As anticipated in Crikey last Friday, the Treasurer, Wayne Swan, moved just a few hours later to intervene in the mortgage securities market. The Federal government now stands ready to provide up to $4 billion in credit to back prime mortgages.
This is an unprecedented but welcome intervention. Put simply, it is the first step in restoring a source of credit supply to non-major lenders and provides hope that interest rates will bear closer relation to underlying costs. We estimate that the breaking of this relationship since November last year has led to Australian home owners paying around $2.4 billion more in interest payments than they would have had competition been as strong as previously.
There are several comforting things about this move from an economic management perspective. First and foremost, as recent events have shown, the operation of these mortgage securities markets is complex and non-transparent. Distilling market imperfections and failures and devising appropriate interventions is difficult. That the use of the Australian Office of Financial Management to restore confidence in the market has now received bi-partisan support and been enacted in a timely manner is a triumph, as Peter Martin has written, of good policy above politics.
Second, it is a policy that manages the uncertainties that exist. There have been claims for many months that mortgage securitisations were unsustainable and not valued by investors. That is, the market closed because demand was not there. We, and others, have claimed otherwise. The issue is the supply of funds to those markets that dried up when investors became spooked by the subprime mess. Intervening in this case is something that has broad support. For instance, recently, Jonathan Kearns and Philip Lowe of the RBA wrote:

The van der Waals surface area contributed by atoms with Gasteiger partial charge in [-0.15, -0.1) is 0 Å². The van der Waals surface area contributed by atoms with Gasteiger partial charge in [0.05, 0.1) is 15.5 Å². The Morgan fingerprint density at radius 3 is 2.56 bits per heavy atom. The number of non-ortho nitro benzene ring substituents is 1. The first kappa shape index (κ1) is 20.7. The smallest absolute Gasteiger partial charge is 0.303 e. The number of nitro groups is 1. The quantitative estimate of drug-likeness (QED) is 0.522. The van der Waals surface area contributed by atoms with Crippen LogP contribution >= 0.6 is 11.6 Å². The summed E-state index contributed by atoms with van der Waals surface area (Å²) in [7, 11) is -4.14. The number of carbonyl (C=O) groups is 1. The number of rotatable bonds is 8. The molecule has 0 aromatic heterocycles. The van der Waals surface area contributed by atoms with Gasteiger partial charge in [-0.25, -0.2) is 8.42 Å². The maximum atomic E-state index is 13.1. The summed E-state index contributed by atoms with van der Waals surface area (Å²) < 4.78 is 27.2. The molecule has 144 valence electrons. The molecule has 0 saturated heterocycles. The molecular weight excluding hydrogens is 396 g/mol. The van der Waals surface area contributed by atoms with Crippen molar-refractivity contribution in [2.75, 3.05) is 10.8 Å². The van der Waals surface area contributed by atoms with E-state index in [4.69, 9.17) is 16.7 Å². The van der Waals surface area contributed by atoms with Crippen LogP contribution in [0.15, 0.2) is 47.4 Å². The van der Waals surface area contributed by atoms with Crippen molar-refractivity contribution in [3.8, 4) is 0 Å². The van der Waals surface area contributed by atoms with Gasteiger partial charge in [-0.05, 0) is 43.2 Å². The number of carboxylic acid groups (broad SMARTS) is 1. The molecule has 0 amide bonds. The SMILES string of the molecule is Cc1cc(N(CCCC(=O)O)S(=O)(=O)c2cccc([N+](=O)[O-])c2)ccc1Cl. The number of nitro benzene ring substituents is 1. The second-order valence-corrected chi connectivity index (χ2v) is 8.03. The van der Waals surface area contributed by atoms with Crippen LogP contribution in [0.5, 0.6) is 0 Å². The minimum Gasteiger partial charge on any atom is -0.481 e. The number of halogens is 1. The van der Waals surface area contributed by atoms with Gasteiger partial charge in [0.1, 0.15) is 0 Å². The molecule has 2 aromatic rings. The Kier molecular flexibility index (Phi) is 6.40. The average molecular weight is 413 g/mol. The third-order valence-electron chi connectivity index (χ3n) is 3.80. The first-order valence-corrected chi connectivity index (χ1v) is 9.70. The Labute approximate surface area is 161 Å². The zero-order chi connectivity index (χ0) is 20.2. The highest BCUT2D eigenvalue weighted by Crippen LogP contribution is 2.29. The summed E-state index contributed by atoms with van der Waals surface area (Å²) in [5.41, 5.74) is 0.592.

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Given this, there would seem to be a strong case to consider such intervention only if…the lack of liquidity, or misalignment in prices, was the result of some clear market failure, and was not likely to be rectified in a timely way; and any intervention was not likely to materially distort the pricing of similar assets or affect the structure of the market in normal times.
They were talking precisely of the residential mortgage backed security market.
The government’s move targets the supply problem. But here is the point to nay-sayers (such as the Australian Financial Review’s editor) who claim that such intervention is bad. If we are right and it is a supply problem, the market will bounce back as a result of the intervention. However, if we are wrong, and it is a demand issue, there will be little to no demand for the government-back securities. In that case, no harm done in trying. This is appropriate risk-managed policy and should be applauded.
Joshua Gans is an economics professor at Melbourne Business School and Christopher Joye is CEO of Rismark International. More information on this issue can be found at aussiemac.org.